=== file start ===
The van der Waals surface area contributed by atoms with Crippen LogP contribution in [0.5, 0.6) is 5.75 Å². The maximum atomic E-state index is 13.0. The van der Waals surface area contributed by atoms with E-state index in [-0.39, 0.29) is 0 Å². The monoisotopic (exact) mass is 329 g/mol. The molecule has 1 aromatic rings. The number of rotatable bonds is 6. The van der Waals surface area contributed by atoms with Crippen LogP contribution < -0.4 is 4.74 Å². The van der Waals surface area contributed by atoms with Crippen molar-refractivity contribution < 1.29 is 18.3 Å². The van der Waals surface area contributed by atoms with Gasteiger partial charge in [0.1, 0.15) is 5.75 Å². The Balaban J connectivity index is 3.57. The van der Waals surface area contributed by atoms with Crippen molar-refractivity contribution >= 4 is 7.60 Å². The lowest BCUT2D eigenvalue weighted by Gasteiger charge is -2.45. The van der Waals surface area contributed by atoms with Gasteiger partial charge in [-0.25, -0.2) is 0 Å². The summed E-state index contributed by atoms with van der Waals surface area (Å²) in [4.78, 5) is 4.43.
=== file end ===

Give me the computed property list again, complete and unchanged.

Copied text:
The van der Waals surface area contributed by atoms with Crippen LogP contribution in [0.5, 0.6) is 5.75 Å². The maximum atomic E-state index is 13.0. The van der Waals surface area contributed by atoms with E-state index in [-0.39, 0.29) is 0 Å². The monoisotopic (exact) mass is 329 g/mol. The molecule has 1 aromatic rings. The number of rotatable bonds is 6. The van der Waals surface area contributed by atoms with Crippen LogP contribution < -0.4 is 4.74 Å². The van der Waals surface area contributed by atoms with Crippen molar-refractivity contribution < 1.29 is 18.3 Å². The van der Waals surface area contributed by atoms with Gasteiger partial charge in [0.1, 0.15) is 5.75 Å². The Balaban J connectivity index is 3.57. The van der Waals surface area contributed by atoms with Crippen molar-refractivity contribution >= 4 is 7.60 Å². The lowest BCUT2D eigenvalue weighted by Gasteiger charge is -2.45. The van der Waals surface area contributed by atoms with Gasteiger partial charge in [-0.25, -0.2) is 0 Å². The summed E-state index contributed by atoms with van der Waals surface area (Å²) in [4.78, 5) is 4.43.